Red tape, red carpets and a proverbial fishing lesson:
Egypt’s challenging quest to achieve FDI-driven growth
Since Egypt floated their currency and loosened capital controls in 2016, demand for the nation’s high-yield portfolio investments has surged to the point that some debt traders have dubbed it the world’s hottest emerging market. However, notwithstanding this influx of ‘hot money’, Egypt is still struggling to attract FDI, a less volatile, more economically beneficial, form of foreign capital. Why is this the case, and how can Egyptian policymakers enable their economy to harness these investments as an engine for sustainable growth?
Red Tape: If you cut it, will they come?
The problem for many investors is that Egypt has historically been a difficult place to do business. The nation’s private-sector is riddled with cumbersome regulations that are overseen by a fragmented collection of government agencies. The resulting labyrinth of red tape presents a daunting obstacle to foreign investors looking to set up shop in the country. For example, foreign investors wishing to obtain industrial licensing permits often required approvals from over 11 separate government agencies in a convoluted process that lasted an average of two years. It is unsurprising therefore, that in 2017, Egypt ranked a dismal 128th in the World Bank’s ease of doing business report.
To address this problem, in 2017 the Egyptian government initiated a new set of reforms seeking to remedy the problems of bureaucracy. New policies, namely the investment and industrial licensing laws, pledged to greatly reduce the red tape that has plagued investors for so long. With input from the business community, the government vastly streamlined the process to obtain industrial licensing permits. The law centralized the fragmented government agencies into a one-stop shop and set an ambitious timeline: any requests not dealt with within 60 days were to be automatically approved. Within a year, Egypt saw a 20-fold increase in the number of licenses approved, and the average processing time fell to 30 days. This improvement has had such an effect that Egypt has climbed 14 spots in the World Bank’s ease of doing business rankings since 2017.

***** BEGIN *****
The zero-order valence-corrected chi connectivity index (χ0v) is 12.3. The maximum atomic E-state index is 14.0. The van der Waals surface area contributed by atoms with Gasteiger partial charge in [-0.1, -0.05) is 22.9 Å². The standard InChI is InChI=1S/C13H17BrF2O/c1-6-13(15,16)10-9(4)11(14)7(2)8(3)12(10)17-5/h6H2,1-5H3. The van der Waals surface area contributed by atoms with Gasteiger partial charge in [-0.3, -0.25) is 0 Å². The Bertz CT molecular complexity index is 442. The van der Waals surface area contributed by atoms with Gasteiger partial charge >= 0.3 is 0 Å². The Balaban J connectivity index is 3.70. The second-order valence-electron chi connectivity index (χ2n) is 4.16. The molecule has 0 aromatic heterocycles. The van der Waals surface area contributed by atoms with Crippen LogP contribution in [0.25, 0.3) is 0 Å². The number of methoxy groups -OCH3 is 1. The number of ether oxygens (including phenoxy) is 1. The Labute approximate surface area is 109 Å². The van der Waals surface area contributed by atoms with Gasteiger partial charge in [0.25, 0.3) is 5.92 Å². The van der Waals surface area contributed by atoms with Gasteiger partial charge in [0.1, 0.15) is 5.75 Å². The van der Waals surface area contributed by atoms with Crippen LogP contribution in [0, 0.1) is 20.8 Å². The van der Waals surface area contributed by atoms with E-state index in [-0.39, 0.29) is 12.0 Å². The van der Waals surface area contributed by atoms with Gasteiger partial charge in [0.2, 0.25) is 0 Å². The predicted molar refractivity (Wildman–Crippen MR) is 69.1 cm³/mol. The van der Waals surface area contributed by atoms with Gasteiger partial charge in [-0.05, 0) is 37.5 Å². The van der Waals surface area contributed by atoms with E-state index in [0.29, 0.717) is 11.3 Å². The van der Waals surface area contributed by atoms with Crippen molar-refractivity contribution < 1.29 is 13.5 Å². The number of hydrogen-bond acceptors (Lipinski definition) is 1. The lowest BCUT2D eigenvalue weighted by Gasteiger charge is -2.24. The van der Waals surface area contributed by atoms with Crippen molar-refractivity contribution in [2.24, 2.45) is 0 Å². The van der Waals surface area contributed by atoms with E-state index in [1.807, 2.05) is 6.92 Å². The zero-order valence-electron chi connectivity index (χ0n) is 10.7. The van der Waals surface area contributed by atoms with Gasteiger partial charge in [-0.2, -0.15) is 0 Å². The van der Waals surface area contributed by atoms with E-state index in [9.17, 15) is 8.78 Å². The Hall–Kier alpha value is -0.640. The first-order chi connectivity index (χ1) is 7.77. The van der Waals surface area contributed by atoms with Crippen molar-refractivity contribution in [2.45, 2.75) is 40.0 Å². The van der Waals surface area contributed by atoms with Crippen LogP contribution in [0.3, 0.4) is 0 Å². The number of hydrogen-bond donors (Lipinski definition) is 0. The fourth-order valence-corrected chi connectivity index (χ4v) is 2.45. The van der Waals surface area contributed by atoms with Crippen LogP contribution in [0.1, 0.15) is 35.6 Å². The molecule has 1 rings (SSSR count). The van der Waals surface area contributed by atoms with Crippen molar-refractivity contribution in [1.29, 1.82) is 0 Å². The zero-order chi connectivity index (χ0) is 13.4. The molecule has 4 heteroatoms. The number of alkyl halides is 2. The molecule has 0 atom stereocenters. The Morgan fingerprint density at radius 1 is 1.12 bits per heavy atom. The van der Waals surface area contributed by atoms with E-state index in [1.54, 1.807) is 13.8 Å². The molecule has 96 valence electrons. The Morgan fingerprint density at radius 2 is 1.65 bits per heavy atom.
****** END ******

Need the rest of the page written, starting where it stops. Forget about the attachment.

Although “if you build it, he will come”, may have worked for Kevin Costner in the cult-classic, Field of Dreams, regulatory reform hasn’t yet done the trick for Egyptian FDI. Despite significant reductions in the amount of red tape, FDI fell for the first time in three quarters this October, bringing the 2019 total to $5.9 billion, the lowest since 2014. One reason for this is that much of Egypt’s current appeal to foreign investors stems from the size of its domestic market, and while the population has continued to grow, demand is faltering. Although reforms initiated in 2016 enabled Egypt to become the MENA’s fastest growing economy, the benefits of this growth have yet to trickle down to the average consumer. For Egyptians, the floatation of the pound was a particularly bitter pill to swallow and many are still struggling with the effects of inflation. Since 2016, average household expenditures have almost doubled, and incomes have only risen by 33%. So, although eliminating red tape will definitely make Egypt a more attractive proposition, in order to truly revitalize FDI, Egypt needs to channel its economic growth into improving the prosperity of its average citizens, because if demand recovers, investors should follow.